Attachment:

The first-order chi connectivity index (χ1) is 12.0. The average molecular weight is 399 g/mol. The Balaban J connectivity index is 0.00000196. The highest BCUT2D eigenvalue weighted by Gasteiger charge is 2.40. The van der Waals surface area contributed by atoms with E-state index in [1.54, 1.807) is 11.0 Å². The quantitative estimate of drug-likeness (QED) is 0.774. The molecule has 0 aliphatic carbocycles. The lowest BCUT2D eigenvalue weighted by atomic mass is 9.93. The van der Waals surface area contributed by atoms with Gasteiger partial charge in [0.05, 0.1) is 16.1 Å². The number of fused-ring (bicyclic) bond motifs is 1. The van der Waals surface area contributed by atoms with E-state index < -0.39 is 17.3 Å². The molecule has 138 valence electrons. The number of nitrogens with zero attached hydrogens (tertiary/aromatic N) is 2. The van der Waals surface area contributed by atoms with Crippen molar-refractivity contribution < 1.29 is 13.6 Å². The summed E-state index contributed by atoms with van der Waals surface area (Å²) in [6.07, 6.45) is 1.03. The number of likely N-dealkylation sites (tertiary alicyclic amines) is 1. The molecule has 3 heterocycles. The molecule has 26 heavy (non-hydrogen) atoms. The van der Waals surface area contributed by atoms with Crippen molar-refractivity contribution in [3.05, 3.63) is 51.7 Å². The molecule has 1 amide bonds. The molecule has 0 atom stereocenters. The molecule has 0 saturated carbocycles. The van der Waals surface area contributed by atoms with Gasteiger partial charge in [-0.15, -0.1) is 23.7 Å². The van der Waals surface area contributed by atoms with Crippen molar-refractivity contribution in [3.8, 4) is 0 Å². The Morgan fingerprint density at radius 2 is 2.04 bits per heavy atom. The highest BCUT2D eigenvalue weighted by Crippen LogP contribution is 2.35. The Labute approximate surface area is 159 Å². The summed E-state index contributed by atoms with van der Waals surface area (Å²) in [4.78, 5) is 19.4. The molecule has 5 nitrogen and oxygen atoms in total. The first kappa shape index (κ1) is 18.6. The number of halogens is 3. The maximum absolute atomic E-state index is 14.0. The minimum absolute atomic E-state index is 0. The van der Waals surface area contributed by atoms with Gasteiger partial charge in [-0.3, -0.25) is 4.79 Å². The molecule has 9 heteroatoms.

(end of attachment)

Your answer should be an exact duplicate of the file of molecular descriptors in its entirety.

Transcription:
The first-order chi connectivity index (χ1) is 12.0. The average molecular weight is 399 g/mol. The Balaban J connectivity index is 0.00000196. The highest BCUT2D eigenvalue weighted by Gasteiger charge is 2.40. The van der Waals surface area contributed by atoms with E-state index in [1.54, 1.807) is 11.0 Å². The quantitative estimate of drug-likeness (QED) is 0.774. The molecule has 0 aliphatic carbocycles. The lowest BCUT2D eigenvalue weighted by atomic mass is 9.93. The van der Waals surface area contributed by atoms with Gasteiger partial charge in [0.05, 0.1) is 16.1 Å². The number of fused-ring (bicyclic) bond motifs is 1. The van der Waals surface area contributed by atoms with E-state index < -0.39 is 17.3 Å². The molecule has 138 valence electrons. The number of nitrogens with zero attached hydrogens (tertiary/aromatic N) is 2. The van der Waals surface area contributed by atoms with Crippen molar-refractivity contribution < 1.29 is 13.6 Å². The summed E-state index contributed by atoms with van der Waals surface area (Å²) in [6.07, 6.45) is 1.03. The number of likely N-dealkylation sites (tertiary alicyclic amines) is 1. The molecule has 3 heterocycles. The molecule has 26 heavy (non-hydrogen) atoms. The van der Waals surface area contributed by atoms with Crippen molar-refractivity contribution in [3.05, 3.63) is 51.7 Å². The molecule has 1 amide bonds. The molecule has 0 atom stereocenters. The molecule has 0 saturated carbocycles. The van der Waals surface area contributed by atoms with Gasteiger partial charge in [-0.15, -0.1) is 23.7 Å². The van der Waals surface area contributed by atoms with Crippen molar-refractivity contribution in [3.8, 4) is 0 Å². The Morgan fingerprint density at radius 2 is 2.04 bits per heavy atom. The highest BCUT2D eigenvalue weighted by Crippen LogP contribution is 2.35. The Labute approximate surface area is 159 Å². The summed E-state index contributed by atoms with van der Waals surface area (Å²) in [4.78, 5) is 19.4. The molecule has 5 nitrogen and oxygen atoms in total. The first kappa shape index (κ1) is 18.6. The number of halogens is 3. The maximum absolute atomic E-state index is 14.0. The minimum absolute atomic E-state index is 0. The van der Waals surface area contributed by atoms with Gasteiger partial charge in [-0.3, -0.25) is 4.79 Å². The molecule has 9 heteroatoms.